Along with hot pink and oversize handbags, women's magazines are pushing a new trend this season: lesbianism. At least, that is the impression given by this article in this month's O Magazine (featured also today on CNN.com).
The article, entitled "Why Women Are Leaving Men For Other Women," deals with well, exactly what it sounds like it would deal with. While it's a great thing that a mainstream magazine like O is apparently making an effort to normalize same-sex relationships, it's hard not to feel a little weird about the way the author (Mary A. Fischer) treats lesbianism and sexual fluidity as a fun, sexy, new trend that is all the rage this season. (What's next? Flashy new mood rings that change color based on your gender identity?)
Upon completion of Wetlands by Charlotte Roche, two major questions remain unanswered for me. First, what is it exactly about this book that made it the first German-language book to ever become the number-one Amazon.com bestseller, worldwide? And second: What in the name of Mary Wollestonecraft does a one-joke grossout book have to do with feminism?
As a card-carrying Mitch Hurwitz devotee, I anxiously awaited the premiere of Fox's Sit Down Shut Up (which first aired on Sunday, but which I watched yesterday on Hulu). After all, SDSU was created by Hurwitz, supposedly inspired by Summer Heights High, and features voice acting by Jason Bateman, Will Arnett, Henry Winkler, and Cheri Oteri (among other hilarious actors). What's not to be psyched about?
Now, to be fair, my hopes were about as high as they could be for this show, so while I'll say I was a bit disappointed, that doesn't mean I didn't think it was funny or worth watching. Plus, in traditional Hurwitz fashion, SDSU manages to pack quite a lot of content into a 22-minute episode. They cover all sorts of taboo topics in the pilot, including, naturally, gender politics. Read on for more!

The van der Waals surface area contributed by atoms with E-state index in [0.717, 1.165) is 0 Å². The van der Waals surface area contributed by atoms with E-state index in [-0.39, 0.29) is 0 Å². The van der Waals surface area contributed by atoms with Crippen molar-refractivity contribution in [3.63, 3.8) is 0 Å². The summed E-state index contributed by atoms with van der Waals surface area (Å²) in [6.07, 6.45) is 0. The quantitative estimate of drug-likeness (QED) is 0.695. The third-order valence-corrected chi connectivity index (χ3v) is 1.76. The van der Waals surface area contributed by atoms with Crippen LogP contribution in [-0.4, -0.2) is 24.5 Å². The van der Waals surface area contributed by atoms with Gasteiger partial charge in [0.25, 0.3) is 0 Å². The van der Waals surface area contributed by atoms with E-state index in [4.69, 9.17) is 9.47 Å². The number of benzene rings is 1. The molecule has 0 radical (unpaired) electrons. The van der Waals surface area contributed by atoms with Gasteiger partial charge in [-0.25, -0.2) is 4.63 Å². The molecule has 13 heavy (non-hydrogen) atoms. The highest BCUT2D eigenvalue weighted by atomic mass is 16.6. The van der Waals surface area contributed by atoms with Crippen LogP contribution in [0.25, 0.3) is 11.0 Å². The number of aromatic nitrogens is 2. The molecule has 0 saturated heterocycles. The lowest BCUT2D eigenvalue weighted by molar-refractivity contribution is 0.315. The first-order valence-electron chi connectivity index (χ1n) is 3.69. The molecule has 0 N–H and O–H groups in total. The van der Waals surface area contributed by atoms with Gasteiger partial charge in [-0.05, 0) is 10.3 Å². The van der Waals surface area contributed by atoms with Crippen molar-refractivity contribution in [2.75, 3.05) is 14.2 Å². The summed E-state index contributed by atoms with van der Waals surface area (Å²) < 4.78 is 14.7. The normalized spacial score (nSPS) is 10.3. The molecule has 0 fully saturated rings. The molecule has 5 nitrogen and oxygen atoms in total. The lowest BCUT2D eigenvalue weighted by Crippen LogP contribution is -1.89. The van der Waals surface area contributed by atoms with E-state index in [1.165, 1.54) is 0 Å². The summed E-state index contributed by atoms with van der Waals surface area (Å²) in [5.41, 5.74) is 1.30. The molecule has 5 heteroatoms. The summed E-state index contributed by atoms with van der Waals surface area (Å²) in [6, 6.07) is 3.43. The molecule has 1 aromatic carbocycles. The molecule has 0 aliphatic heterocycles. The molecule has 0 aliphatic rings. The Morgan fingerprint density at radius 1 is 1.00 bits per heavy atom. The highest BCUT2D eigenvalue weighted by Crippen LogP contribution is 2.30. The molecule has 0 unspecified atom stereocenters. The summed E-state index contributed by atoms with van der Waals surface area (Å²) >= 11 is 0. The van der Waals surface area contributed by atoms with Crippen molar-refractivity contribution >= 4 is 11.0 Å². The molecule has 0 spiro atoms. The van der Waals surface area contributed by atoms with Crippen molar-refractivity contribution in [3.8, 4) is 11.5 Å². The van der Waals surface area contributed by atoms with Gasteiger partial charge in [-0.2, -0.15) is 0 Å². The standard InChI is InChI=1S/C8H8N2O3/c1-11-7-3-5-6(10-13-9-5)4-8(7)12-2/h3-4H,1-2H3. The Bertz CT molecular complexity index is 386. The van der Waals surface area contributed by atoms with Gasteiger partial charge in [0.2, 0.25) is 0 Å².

Oh, and here's a clip:
Welcome to Poker Babes. Sexiest Women of Poker. Why is Google more interested in the way these ladies look than how they're making mad cash off a keen intellect and sly ability to out bluff their opponents?
1935 was an interesting year, to say the least. Capitalism, the industrialization of the labor market, and, most importantly, the Great Depression, had combined to create a perfect storm that left American workers and their families facing unprecedented hardships with little help from the government to overcome them. President Roosevelt faced the gargantuan task of coming up with solutions to these problems, and to help him he appointed the first-ever female cabinet member, Secretary of Labor and mother of the American welfare state Frances Perkins. Thanks to her, that year also got to see the passage of the Social Security Act.
In the latest issue of Rolling Stone, Hulk Hogan says he can empathize with OJ Simpson, alluding to the 1994 murders of Simpson's wife, Nicole Brown Simpson, and her boyfriend Ronald Goldman. Hogan and his wife, Linda Bollea (Hogan's real name), split up in November 2007 when Bollea filed for divorce. She has since started dating a much younger man, which apparently angers Hogan to the point of making the extremely douchey claim that he "could have turned everything into a crime scene, like OJ, cutting everybody's throat". Of course, since his statements have subsequently received a lot of backlash, Hogan is out to assure the masses that his words were nothing but empathetic. Clearly, there is more to it than that, sir. Read more after the jump!
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Next Tuesday, April 28, the amazing Guerrilla Girls are coming to Portland to hang out with us! They are participating in the Bitch/PSU/Willamette Week Feminist Perspectives in Pop Culture Lecture Series, but something tells me this is going to be a bit more than just a lecture. Here are some details:
Bitch magazine and PSU's Women's Resource Center present Feminist Perspectives in Pop Culture
Guerilla Girls, "Art and Activism"
Tuesday, April 28, 7pm
Portland State University (PSU)
Smith Memorial Ballroom, 1825 SW Broadway
7:00pm, doors at 6:30pm
$8 in advance, $10 at the door
Students: $7 in advance,
$9 at the door w/ID
PSU Box Office: 1825 SW Broadway
or Ticketmaster: ticketmaster.com